On October 22, 2020, the First Department issued a decision in China Privatization Fund (Del.), L.P. v. Galaxy Entertainment Group Ltd., 2020 NY Slip Op. 06010, applying the parties’ course of dealing to interpret an ambiguous contract term, explaining:
In a prior appeal, this Court determined that the disputed language in the subject indenture was ambiguous. After extensive discovery, the court conducted a bench trial as to the negotiating parties’ intent for the conversion price.
Contrary to plaintiff’s argument, the trial court considered admissible extrinsic evidence and properly assessed the evidence in reaching its conclusion in defendant’s favor. We reject plaintiff’s contention that the testimony of William Barron, the deal attorney for the consortium of which plaintiff was a member, was inadmissible because Barron had no recollection of the negotiations and did not know the parties’ intent and because his interpretation of the disputed terms constituted after-the-fact expert testimony that amounted to his personal view about the correct resolution of the parties’ dispute. On the contrary, Barron’s testimony was based on his participation in the negotiating and drafting of the indenture. Indeed, in a prior appeal from an order granting defendant’s motion to continue Barron’s deposition, this Court had determined that Barron’s testimony established that he led the team which primarily drafted the indenture and that he was familiar with the intended structure of the indenture and its conversion price provisions. Moreover, during the reopened deposition, Barron testified that he recalled the deal and that, based on his participation in negotiations, it was his understanding that there was a fixed floor price.
We also reject plaintiff’s contention that certain other testimony and internal documents relied on by the trial court constituted inadmissible expressions of uncommunicated subjective intent. Even if some of those witnesses did not personally participate in the negotiations, the voluminous evidence before the court, taken as a whole, overwhelmingly reflects an intent communicated and shared among the parties to use a fixed floor price. The evidence includes Barron’s testimony and corroborative written documents and communications made during negotiations. It also contains the parties’ post-contract course of performance, which is highly probative of their state of mind at the time the contract was signed. After the deal closed, defendant and the investors consistently applied a floor price to analyze the conversion price, and in 2011, one of the investors, Canyon Capital Advisors LLC, stated, “It’s clear that if a holder converted today, the conversion price is HK $7.44,” and converted its bonds to shares in defendant at that price. The evidence also included material such as press releases, annual reports, and notices to noteholders publicly distributed by defendant. The absence of protest following such publications indicates that the investors intended what was published. Significantly, after the deal closed, Mart Bakal of plaintiff sent an email admitting that the lowest price was HK $7.44, and used this floor price in financial statements issued by plaintiff. In addition, defendant had disclosed to the Hong Kong Stock Exchange that it would issue a maximum of 251,612,903 shares at a floor price of HK $7.44.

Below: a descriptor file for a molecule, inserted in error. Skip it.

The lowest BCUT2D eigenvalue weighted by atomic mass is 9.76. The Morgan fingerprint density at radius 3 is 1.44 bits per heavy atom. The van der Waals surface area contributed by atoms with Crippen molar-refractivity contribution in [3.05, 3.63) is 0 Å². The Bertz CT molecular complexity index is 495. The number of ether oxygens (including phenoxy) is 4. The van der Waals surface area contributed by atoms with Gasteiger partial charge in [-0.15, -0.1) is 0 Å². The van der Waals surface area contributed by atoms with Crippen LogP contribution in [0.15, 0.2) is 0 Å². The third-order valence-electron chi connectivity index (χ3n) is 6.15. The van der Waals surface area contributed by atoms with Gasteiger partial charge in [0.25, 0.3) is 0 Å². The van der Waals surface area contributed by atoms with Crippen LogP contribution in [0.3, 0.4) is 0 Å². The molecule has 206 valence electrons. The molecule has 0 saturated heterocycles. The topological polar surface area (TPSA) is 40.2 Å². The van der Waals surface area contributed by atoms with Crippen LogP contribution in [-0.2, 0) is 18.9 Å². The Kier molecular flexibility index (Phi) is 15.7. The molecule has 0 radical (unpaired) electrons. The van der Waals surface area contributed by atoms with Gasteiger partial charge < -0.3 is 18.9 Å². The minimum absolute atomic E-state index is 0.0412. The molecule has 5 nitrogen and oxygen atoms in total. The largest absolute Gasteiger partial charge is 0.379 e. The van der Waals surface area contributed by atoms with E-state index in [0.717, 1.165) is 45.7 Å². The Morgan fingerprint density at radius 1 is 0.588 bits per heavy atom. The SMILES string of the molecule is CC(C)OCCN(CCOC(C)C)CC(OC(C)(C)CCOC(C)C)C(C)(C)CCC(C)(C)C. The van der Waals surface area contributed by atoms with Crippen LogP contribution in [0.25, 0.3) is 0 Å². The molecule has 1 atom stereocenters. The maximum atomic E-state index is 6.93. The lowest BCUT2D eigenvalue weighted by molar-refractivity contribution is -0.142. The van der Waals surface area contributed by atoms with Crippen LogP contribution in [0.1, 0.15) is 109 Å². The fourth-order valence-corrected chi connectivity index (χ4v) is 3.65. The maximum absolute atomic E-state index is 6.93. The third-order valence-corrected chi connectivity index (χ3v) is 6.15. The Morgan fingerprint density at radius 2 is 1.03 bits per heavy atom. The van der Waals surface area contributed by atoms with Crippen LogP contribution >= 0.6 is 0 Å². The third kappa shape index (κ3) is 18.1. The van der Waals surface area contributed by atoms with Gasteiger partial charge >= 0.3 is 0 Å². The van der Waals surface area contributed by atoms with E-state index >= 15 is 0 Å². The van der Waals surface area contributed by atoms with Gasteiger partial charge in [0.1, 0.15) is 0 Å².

(Internal quotations and citations omitted).
One reason that commercial parties all over the world choose to have their contracts governed by New York law is that the general rule in New York is if the contract is unambiguous, it is enforced as written despite what someone might later argue in a lawsuit. But when a contract is ambiguous, a court can consider other evidence, including evidence of how the parties performed the contract, in interpreting it. Contact Schlam Stone & Dolan partner John Lundin at email@example.com if you or a client face a situation where you are unsure how to enforce rights you believe you have under a contract.
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